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Tax Cuts

NEWS
December 5, 2012 | By Andrew Taylor, Associated Press
WASHINGTON - House Republicans put forth a $2.2 trillion fiscal cliff counteroffer to President Obama on Monday, calling for raising the eligibility age for Medicare, lowering cost-of-living increases for Social Security benefits, and bringing in $800 billion in higher tax revenue - but not raising rates for the wealthy. In turn, the White House declared that the Republicans still weren't ready to "get serious. " With the clock ticking toward the year-end deadline, House Speaker John A. Boehner (R., Ohio)
NEWS
December 5, 2012 | By Jonathan Tamari, INQUIRER WASHINGTON BUREAU
WASHINGTON - Grabbing hold of an issue that affects paychecks across the country, U.S. Sen. Bob Casey will begin a push this week to extend a payroll tax cut scheduled to expire at the end of the year. The Pennsylvania Democrat is about to release a fact sheet showing that extending the cut would spare 122 million households from a tax hike next year. He plans to put the numbers front and center at a Thursday hearing on the fiscal cliff, hoping to raise the profile of an issue that has received scant attention.
NEWS
December 4, 2012
Split the difference The biggest obstacle facing the two parties in the "fiscal cliff" debate seems to be a dispute about the mechanism to make high earners pay more ("No give on tax, spending positions," Monday). Both Democrats and Republicans agree in principle that most earners - singles who make less than $200,000 and married couples who make less than $250,000 - should not have their federal income taxes raised. They also agree in principle that high earners should pay more.
NEWS
December 3, 2012 | By Thomas Fitzgerald, Inquirer Politics Writer
In a cartoon ricocheting around the Web, the conservative antitax crusader Grover Norquist is depicted as the disembodied head of the Wizard of Oz - a green, glowering face floating above Republican politicians bowing in reverence, the entire scene lit by votive torches. It's a mad, maniacal image of the man the left, some Democratic members of Congress, and even former Republican Sen. Alan Simpson blame for bringing the United States to the brink of fiscal disaster. They say Norquist's power - stemming from an ironclad "no tax" pledge most GOP lawmakers have signed - has all but ruled out rational discussion and compromise.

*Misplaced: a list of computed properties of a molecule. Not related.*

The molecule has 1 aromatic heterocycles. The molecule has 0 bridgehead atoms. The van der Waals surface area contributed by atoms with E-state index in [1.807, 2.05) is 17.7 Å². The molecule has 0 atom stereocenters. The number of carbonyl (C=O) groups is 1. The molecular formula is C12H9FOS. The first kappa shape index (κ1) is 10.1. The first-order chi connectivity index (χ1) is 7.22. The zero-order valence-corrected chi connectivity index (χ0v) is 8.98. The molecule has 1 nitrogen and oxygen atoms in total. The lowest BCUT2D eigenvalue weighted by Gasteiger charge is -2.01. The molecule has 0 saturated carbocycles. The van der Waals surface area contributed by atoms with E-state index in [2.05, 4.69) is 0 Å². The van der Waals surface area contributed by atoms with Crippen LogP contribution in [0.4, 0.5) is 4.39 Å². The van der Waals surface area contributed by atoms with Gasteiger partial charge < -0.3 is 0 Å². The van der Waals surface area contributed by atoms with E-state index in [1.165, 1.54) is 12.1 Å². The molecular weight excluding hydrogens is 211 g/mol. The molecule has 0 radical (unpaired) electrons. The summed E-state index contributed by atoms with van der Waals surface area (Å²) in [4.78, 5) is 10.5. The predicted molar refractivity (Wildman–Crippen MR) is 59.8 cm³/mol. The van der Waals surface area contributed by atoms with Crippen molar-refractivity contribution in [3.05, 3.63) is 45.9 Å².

NEWS
December 2, 2012 | By Thomas Fitzgerald and Rita Giordano, Inquirer Staff Writers
In a campaign-style visit to a Montgomery County toy factory Friday, President Obama warned that Republicans in Congress were on the verge of giving millions of Americans a "lump of coal . . . a Scrooge Christmas" by refusing to renew the lower Bush-era tax rates for those making less than $250,000 a year. The GOP is holding tax cuts for the middle class "hostage" to preserve them for the rich, he argued, adding that as far as he is concerned, any negotiated deal to avoid the fiscal cliff must increase tax rates on the wealthy.
NEWS
December 1, 2012 | By Jonathan Tamari, INQUIRER WASHINGTON BUREAU
WASHINGTON - President Obama didn't name names Friday in Hatfield, but some of his allies are doing just that. They are singling out Republican congressmen from suburbs around Philadelphia, with ads and rallies pushing them to break ranks and get behind Obama's call to extend middle-class tax cuts while making the wealthy pay more. Close on the heels of the president's visit, liberal and labor groups have planned demonstrations Saturday targeting U.S. Reps. Jim Gerlach of County, Pat Meehan of Delaware County, and Charlie Dent in Lehigh County.
NEWS
December 1, 2012 | By Rita Giordano, INQUIRER STAFF WRITERS
President Obama is making history this afternoon, becoming the first U.S. President to speak in front of an American flag made of 49,000 K'nex pieces. At 11:30 a.m., Marine One landed at the Rodon Group plant, in Hatfield, Montgomery County, and a crowd of about 350, including company employees, awaited his arrival at the toy factory. "Its'a once-in-lifetime experience for the people here," said company designer Rob Simon, 52, of Plumsteadville, Bucks County. He said that while he didn't vote for the President, "You've got to respect his position regardless of party affiliation.
NEWS
November 30, 2012 | By Lori Montgomery, Washington Post
WASHINGTON - Negotiations to avert the year-end fiscal cliff advanced at a glacial pace Wednesday, with a dispute over how to tackle the soaring cost of federal retirement programs emerging as the latest roadblock to progress. Democrats complained that Republicans have yet to name their price for enacting legislation that would preserve tax cuts for the vast majority of Americans next year while raising revenue from the wealthiest 2 percent. Republicans, meanwhile, insisted that it is up to President Obama to offer a plan to restrain the cost of Medicare, Medicaid, and Social Security - the government's biggest and fastest-growing programs - in exchange for GOP concessions on taxes.
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